NEW YORK (AP) – Regulators on Friday closed Haven Trust Bank in Georgia and Sanderson State Bank in Texas, bringing to 25 the number of U.S. bank failures this year.
The Federal Deposit Insurance Corp. was appointed receiver of Haven Trust Bank, based in Duluth, Ga., and Sanderson State, with one office in Sanderson, Texas.
Haven Trust had assets of $572 million and deposits of $515 million as of Dec. 8. Sanderson State had assets of $37 million and deposits of $27.9 million as of Dec. 3.
BB& T Corp., a large regional bank based in Winston-Salem, N.C., agreed to assume all of Haven Trust’s deposits. BB& T also will buy about $55 million of the failed bank’s assets; the FDIC will retain the rest for later disposition.
The four branches of Haven Trust Bank will reopen on Monday as BB& T branches, and deposits will continue to be insured by the FDIC.
Pecos County State Bank, based in Fort Stockton, Texas, agreed to assume all of Sanderson State Bank’s deposits. Pecos County also will buy about $3.8 million of the bank’s assets, and have the option to purchase equipment; the FDIC will retain the rest for eventual sale.
Sanderson State’s sole office will reopen Monday as a branch of Pecos County.
Regular deposit accounts are now insured up to $250,000 as part of the federal financial rescue law enacted in early October.
The FDIC said depositors of the two banks will continue to have full access to their money.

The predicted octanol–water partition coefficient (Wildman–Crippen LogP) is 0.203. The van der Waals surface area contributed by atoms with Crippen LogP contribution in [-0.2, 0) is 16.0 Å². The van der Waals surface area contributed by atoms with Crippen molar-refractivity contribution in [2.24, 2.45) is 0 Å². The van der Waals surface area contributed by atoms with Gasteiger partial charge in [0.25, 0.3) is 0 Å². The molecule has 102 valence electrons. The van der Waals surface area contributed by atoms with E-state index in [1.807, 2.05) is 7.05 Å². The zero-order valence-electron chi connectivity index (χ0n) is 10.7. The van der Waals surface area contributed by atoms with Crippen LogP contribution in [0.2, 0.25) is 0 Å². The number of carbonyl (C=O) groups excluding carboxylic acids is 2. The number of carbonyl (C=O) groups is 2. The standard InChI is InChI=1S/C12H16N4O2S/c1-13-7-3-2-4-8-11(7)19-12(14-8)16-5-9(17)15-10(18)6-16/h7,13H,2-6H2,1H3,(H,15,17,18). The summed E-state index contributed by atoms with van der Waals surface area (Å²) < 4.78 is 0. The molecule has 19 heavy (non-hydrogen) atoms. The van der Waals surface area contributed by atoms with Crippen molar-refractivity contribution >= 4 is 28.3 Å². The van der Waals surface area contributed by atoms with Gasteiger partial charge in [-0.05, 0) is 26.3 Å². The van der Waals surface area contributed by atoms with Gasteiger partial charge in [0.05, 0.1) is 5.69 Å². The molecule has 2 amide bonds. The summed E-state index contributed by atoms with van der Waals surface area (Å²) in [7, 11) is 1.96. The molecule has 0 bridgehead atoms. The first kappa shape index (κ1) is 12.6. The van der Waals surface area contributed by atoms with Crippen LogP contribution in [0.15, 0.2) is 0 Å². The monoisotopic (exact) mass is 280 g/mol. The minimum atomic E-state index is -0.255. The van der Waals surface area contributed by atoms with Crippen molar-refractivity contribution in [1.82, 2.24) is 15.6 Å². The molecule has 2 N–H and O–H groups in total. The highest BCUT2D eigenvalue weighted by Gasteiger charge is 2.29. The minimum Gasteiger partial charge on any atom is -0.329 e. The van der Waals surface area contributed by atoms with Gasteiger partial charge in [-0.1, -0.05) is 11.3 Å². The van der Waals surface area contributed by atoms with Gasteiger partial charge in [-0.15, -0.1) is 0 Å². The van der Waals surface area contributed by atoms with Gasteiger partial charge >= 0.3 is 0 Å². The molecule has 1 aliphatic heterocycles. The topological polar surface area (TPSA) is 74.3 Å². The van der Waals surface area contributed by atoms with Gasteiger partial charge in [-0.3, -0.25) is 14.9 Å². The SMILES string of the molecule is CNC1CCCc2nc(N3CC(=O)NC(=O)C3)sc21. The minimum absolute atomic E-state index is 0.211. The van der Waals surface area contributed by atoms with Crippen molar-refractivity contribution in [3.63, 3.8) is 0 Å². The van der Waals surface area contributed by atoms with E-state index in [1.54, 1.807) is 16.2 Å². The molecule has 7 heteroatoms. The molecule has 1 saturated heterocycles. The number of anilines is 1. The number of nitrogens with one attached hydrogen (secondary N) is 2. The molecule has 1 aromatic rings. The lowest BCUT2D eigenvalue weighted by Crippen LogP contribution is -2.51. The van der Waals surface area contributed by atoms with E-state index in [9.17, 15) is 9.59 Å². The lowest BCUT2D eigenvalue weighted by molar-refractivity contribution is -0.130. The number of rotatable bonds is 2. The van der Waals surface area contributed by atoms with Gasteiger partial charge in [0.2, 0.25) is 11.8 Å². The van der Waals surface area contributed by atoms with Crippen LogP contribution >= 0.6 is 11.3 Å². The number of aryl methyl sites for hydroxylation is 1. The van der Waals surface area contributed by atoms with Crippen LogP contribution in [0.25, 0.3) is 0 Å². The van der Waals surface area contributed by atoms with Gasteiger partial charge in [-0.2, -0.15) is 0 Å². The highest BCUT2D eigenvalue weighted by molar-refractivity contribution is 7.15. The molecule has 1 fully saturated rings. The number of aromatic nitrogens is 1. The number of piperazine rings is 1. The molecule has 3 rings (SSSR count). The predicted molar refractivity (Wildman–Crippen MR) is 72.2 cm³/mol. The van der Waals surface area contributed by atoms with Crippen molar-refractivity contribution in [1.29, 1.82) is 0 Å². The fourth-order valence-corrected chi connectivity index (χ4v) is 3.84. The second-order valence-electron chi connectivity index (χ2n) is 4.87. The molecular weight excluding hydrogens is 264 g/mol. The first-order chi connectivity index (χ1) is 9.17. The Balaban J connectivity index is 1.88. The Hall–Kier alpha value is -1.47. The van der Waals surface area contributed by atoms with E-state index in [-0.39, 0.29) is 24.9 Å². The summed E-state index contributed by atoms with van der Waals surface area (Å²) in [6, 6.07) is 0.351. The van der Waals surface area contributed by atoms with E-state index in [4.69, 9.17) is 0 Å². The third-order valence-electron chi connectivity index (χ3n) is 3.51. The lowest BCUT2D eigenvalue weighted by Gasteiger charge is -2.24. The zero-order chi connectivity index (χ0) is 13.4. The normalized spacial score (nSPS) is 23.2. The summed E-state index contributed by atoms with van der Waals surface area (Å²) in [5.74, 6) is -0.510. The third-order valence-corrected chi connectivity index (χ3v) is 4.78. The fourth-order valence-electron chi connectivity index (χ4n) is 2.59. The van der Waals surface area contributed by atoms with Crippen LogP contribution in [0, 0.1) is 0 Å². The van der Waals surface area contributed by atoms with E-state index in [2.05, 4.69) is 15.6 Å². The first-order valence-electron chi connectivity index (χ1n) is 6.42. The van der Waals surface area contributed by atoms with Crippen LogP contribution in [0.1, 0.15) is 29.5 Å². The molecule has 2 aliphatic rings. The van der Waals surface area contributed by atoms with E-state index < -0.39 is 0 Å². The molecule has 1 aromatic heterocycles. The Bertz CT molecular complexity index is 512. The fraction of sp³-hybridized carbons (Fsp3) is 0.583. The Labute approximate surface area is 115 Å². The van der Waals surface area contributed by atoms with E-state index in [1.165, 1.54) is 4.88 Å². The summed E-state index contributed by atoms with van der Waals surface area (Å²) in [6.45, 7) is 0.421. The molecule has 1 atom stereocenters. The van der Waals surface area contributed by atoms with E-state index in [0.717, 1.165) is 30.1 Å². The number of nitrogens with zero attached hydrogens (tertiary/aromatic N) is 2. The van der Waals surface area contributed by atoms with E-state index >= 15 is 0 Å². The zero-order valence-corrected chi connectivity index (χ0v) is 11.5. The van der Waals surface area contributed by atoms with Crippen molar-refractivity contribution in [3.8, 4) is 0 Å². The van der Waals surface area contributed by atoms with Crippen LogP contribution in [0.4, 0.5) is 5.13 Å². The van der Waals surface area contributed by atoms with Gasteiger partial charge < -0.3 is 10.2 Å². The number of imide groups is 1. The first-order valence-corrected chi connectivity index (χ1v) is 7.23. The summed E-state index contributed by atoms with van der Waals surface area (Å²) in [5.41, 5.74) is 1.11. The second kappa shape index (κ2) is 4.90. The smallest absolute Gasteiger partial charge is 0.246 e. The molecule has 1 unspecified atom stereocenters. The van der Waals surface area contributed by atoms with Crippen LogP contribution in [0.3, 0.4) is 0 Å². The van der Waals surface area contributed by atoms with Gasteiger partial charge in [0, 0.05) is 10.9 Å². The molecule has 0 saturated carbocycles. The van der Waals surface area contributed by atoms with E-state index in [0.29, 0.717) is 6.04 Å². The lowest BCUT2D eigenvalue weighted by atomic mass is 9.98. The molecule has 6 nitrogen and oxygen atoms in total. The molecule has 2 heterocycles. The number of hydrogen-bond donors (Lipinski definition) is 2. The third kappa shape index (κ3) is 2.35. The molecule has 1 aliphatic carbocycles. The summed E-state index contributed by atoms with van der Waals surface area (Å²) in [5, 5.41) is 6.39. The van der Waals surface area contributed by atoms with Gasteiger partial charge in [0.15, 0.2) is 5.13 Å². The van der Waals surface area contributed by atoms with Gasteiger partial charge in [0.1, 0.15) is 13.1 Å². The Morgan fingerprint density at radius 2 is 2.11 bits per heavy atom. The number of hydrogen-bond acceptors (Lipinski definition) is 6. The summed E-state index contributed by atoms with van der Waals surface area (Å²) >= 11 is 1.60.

The FDIC estimated that the resolution of Haven Trust Bank will cost the federal deposit insurance fund $200 million, while that of Sanderson State Bank will cost about $12.5 million.
The 25 U.S. bank failures so far this year compare with three for all of 2007 and are far more than in the previous five years combined. It’s expected that many more banks won’t survive the next year of economic turmoil. The pressures of tumbling home prices, rising foreclosures and tighter credit have been battering financial firms nationwide.
In late September, Seattle-based thrift Washington Mutual Inc. became the biggest bank to collapse in U.S. history. It had $307 billion in assets. Its banking operations were acquired by JPMorgan Chase & Co. for $1.9 billion.
Of the roughly 8,500 federally insured banks and thrifts, the FDIC had 171 on its confidential list of troubled institutions as of Sept. 30 – a nearly 50 percent jump from the second quarter and the highest tally since late 1995.
Dec. 13, 2008